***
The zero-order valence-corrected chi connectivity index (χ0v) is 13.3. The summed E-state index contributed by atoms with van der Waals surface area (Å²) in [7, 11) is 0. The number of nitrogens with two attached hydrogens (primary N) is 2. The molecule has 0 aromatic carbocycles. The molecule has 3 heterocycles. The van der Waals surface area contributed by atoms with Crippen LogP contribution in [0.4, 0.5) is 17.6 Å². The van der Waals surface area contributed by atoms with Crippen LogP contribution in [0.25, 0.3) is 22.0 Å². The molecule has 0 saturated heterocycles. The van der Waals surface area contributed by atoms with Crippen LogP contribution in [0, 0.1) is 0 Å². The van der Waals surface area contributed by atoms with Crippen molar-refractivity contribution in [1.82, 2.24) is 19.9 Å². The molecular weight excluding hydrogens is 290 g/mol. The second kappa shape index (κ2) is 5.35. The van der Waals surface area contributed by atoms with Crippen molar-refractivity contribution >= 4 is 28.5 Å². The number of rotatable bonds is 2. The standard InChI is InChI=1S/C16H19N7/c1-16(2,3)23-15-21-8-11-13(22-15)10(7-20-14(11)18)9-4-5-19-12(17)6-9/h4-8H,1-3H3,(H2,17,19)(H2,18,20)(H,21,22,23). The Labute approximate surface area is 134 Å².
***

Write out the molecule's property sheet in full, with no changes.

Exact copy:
The zero-order valence-corrected chi connectivity index (χ0v) is 13.3. The summed E-state index contributed by atoms with van der Waals surface area (Å²) in [7, 11) is 0. The number of nitrogens with two attached hydrogens (primary N) is 2. The molecule has 0 aromatic carbocycles. The molecule has 3 heterocycles. The van der Waals surface area contributed by atoms with Crippen LogP contribution in [0.4, 0.5) is 17.6 Å². The van der Waals surface area contributed by atoms with Crippen LogP contribution in [0.25, 0.3) is 22.0 Å². The molecule has 0 saturated heterocycles. The van der Waals surface area contributed by atoms with Crippen LogP contribution in [0, 0.1) is 0 Å². The van der Waals surface area contributed by atoms with Crippen molar-refractivity contribution in [1.82, 2.24) is 19.9 Å². The molecular weight excluding hydrogens is 290 g/mol. The second kappa shape index (κ2) is 5.35. The van der Waals surface area contributed by atoms with Crippen molar-refractivity contribution >= 4 is 28.5 Å². The number of rotatable bonds is 2. The standard InChI is InChI=1S/C16H19N7/c1-16(2,3)23-15-21-8-11-13(22-15)10(7-20-14(11)18)9-4-5-19-12(17)6-9/h4-8H,1-3H3,(H2,17,19)(H2,18,20)(H,21,22,23). The Labute approximate surface area is 134 Å².